BUREAUCRACY AND THE COMMON SCHOOL: THE EXPERIENCE OF PORTLAND, OREGON, 1851-1913
David B. Tyack
The prevalence of bureaucratic institutions in modern American life has led historians increasingly to the study of earlier bureaucratic responses to social issues. There are few areas of American life that have been more frequently accused of exemplifying the bureaucratic mentality than the world of education. It is probably true that here, as in so many spheres of American concern, education is being made the scapegoat for processes in which the entire society shares. Yet, as David Tyack so clearly shows in the article printed below, the accusation reflects one of the realities of the history of education. In his study of the Portland, Oregon, schools he delineates a bureaucratic system which must have had few peers in American life. Probably only in the military could one have found a more centralized and authoritarian direction of human lives.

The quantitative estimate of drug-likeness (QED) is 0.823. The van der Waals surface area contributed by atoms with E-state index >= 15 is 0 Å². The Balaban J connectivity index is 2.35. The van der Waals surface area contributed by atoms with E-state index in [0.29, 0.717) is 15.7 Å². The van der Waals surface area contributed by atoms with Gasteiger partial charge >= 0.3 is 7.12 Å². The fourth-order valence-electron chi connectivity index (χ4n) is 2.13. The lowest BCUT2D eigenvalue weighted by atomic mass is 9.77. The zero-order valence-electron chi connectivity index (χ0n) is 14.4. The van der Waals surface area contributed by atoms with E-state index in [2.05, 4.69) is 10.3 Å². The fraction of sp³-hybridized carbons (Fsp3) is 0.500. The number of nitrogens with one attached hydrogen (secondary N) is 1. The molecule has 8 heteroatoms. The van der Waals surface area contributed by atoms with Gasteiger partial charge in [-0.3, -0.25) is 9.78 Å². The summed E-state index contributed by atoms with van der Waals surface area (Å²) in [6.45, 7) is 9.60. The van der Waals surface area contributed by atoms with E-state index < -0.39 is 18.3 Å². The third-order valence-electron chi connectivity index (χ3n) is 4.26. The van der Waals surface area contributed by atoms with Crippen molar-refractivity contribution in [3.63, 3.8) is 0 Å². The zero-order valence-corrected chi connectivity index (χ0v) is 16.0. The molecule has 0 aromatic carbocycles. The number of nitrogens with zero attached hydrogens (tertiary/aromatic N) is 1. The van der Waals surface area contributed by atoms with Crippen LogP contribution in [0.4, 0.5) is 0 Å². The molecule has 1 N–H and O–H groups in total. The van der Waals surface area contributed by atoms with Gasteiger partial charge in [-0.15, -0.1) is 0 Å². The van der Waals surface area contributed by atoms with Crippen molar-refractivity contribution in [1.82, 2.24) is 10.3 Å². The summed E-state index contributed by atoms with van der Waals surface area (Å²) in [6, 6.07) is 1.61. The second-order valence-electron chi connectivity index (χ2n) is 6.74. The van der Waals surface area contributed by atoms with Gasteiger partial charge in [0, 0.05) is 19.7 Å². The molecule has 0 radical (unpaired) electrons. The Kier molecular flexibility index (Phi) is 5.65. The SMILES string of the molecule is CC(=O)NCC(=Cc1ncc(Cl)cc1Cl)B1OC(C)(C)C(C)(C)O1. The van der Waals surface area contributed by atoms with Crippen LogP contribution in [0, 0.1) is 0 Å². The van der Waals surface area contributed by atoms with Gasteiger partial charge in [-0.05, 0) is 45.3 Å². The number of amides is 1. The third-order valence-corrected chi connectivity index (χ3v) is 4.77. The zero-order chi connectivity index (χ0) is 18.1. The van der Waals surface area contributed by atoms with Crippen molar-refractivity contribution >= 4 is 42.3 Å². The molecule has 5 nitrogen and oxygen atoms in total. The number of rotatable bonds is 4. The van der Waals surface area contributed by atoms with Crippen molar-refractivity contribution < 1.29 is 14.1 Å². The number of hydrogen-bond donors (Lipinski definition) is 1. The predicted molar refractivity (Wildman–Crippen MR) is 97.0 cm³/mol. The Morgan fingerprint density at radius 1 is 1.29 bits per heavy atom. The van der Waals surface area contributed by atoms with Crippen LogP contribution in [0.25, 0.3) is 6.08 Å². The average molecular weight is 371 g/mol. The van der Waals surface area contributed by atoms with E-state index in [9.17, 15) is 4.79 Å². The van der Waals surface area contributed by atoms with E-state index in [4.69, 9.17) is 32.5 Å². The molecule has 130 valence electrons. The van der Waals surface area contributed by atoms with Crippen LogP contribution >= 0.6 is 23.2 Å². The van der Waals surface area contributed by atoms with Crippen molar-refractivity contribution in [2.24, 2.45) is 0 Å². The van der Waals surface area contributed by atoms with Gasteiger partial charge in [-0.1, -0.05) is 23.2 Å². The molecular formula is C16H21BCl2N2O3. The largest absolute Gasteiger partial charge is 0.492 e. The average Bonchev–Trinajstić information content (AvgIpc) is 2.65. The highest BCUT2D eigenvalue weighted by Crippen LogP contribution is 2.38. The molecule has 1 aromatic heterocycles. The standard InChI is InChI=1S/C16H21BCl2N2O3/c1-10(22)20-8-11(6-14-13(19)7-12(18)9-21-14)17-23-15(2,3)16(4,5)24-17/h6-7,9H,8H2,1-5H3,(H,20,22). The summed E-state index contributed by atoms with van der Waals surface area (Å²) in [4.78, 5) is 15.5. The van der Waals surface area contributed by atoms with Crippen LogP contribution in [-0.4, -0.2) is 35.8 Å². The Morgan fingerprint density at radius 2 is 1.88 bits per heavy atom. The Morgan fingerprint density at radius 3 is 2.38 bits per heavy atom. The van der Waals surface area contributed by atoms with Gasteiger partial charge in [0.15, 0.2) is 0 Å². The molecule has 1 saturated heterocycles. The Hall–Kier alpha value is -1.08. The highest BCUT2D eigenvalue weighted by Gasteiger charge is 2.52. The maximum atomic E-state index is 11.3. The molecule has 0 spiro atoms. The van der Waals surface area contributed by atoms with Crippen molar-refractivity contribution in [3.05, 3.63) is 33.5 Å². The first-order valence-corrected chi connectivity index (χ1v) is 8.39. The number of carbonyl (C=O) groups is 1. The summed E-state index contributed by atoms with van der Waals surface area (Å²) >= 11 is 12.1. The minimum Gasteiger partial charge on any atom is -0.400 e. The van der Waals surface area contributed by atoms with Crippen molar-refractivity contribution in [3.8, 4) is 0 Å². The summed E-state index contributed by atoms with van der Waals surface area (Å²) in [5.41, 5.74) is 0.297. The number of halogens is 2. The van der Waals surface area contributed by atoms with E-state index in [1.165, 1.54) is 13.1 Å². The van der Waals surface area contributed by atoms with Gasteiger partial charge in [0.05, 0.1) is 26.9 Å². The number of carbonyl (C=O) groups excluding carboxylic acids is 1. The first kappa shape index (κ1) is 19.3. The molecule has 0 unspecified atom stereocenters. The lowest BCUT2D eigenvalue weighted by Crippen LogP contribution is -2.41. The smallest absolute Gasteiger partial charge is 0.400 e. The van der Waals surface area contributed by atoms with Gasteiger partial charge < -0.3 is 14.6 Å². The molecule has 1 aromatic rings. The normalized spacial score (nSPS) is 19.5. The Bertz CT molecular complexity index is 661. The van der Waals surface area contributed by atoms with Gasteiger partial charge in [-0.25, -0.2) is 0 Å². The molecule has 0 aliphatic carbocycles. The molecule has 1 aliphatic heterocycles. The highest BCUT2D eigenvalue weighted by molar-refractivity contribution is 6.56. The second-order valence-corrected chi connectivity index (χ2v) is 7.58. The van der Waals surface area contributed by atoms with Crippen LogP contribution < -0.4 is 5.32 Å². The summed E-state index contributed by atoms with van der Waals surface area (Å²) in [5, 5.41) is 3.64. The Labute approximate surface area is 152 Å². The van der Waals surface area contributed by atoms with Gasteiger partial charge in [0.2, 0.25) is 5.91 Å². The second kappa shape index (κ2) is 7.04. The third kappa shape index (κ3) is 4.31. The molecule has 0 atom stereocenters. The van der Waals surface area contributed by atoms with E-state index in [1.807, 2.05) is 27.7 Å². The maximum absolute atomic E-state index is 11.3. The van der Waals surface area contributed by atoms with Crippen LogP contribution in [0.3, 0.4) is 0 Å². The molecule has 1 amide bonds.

Tyack shows that bureaucracy originated in an effort to reform education by removing it from politics, raising standards, and introducing greater uniformity into the school experience. But why it was free to go to the lengths it did is less clear. Apparently Americans felt freer to experiment with new means of social control in education than in other institutions. Perhaps because they found few regularities in adult experience, they sought to impose many on children.
Important studies of bureaucratic processes include Ray mond E. Callahan , Education and the Cult of Efficiency ( Chicago: University of Chicago Press, 1962); Michael B.Katz